But fortunately the levels of dioxins worldwide have decreased, and are now a fraction of their levels in previous decades.
So how does the latest study fit into the bigger picture on dioxins and cancer?
Water everywhere but not a drop to drink…
One of the most persistent myths surrounding dioxins is that they leach from plastic water bottles, causing cancer and other health issues.
There is something which may seem logical in the argument that plastics give off chemicals that are detrimental to our health. The arguments are also often put forward using very emotive language, and are falsely attributed to credible sources like Johns Hopkins University in the US – all of which seem to add to its credibility.
But in fact, Johns Hopkins have refuted the claims saying that there’s no good evidence that dioxins are even present in the plastic used in water bottles, and there’s no convincing scientific evidence to back up a link between using them and developing cancer.
How much is too much?
Because high concentrations of dioxins can impact health, they are carefully controlled and regulated. Safe levels for Europe have been set by the EFSA, taking into account studies looking at dioxins in cells, animals and people to set a maximum limit for dioxin exposure. This limit also has a safety margin factored in to account for any areas where research isn’t clear cut.
And even with this stringent safety limit, the overwhelming majority of people fall well within it in terms of their exposure. And this is far below the levels that have been shown to have any sort of impact on health in people and in animal studies.
Food in the European Union is also monitored carefully for the presence of many different substances, including dioxins. This monitoring is there as a back-up – making sure that our food meets the quality criteria set in Europe by the EFSA’s scientific panel.
Lifestyle factors we can control, like diet, can have a big impact on our health, including our chances of developing cancer. But there are many things we can do to help stack the odds in our favour.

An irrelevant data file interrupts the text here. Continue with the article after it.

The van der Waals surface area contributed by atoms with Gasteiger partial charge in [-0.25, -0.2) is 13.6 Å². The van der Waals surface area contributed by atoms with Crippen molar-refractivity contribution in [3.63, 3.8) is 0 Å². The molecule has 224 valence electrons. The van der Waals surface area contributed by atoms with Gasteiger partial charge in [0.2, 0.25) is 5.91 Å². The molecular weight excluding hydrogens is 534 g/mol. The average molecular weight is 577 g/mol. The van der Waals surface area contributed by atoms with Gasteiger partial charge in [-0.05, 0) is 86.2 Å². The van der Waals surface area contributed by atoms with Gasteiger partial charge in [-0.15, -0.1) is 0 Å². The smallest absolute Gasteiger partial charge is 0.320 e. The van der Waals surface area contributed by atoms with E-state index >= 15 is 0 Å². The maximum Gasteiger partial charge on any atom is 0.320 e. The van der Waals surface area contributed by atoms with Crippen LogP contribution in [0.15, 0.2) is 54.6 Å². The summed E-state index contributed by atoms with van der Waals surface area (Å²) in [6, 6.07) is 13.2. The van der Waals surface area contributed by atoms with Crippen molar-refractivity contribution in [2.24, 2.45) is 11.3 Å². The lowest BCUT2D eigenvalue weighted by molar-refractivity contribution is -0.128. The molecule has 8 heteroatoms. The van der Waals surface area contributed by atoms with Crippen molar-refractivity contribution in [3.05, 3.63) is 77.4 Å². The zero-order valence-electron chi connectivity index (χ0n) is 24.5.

More than 4 in 10 cancers in the UK can be prevented through lifestyle changes like quitting smoking, reducing alcohol intake, being physically active, eating a healthy balanced diet and staying safe in the sun.
While this latest study isn’t perfect, it reassuringly doesn’t show a link between exposure to dioxins and breast cancer risk.
It can often appear from media headlines and internet hype that the picture is changing very rapidly when it comes to the environment and our health – especially in the volatile world of chemicals and cancer. Actually, the evidence is much more stable.
A version of this post also appeared on the Cancer Research UK Science blog.
There isn’t any good evidence for the oft-repeated claim that 4/10 cancers are preventable by life style changes. It would be true only of a large number of tiny correlations were all directly causal.
The CRUK site still lists red meat, despite the EPIC survey, and salt, for which evidence non-existent. https://www.dcscience.net/2013/04/13/another-update-red-meat-doesnt-kill-you-but-the-spin-is-fascinating/
This sort of scare-mongering is irresponsible insofar as it encourages people to laugh at the advice and ignore even good advice (like no cigarettes).
I can only apologise that this wasn’t approved initially. Our blogs are set up so that the first time you post a comment it passes through a moderation queue and I’m afraid this somehow was missed yesterday after the weekend. I’ve now approved the comment.
No problem. These things happen. I too use the “first comment moderated” system.
I’d appreciate your views on the questions that I raised about red meat and salt,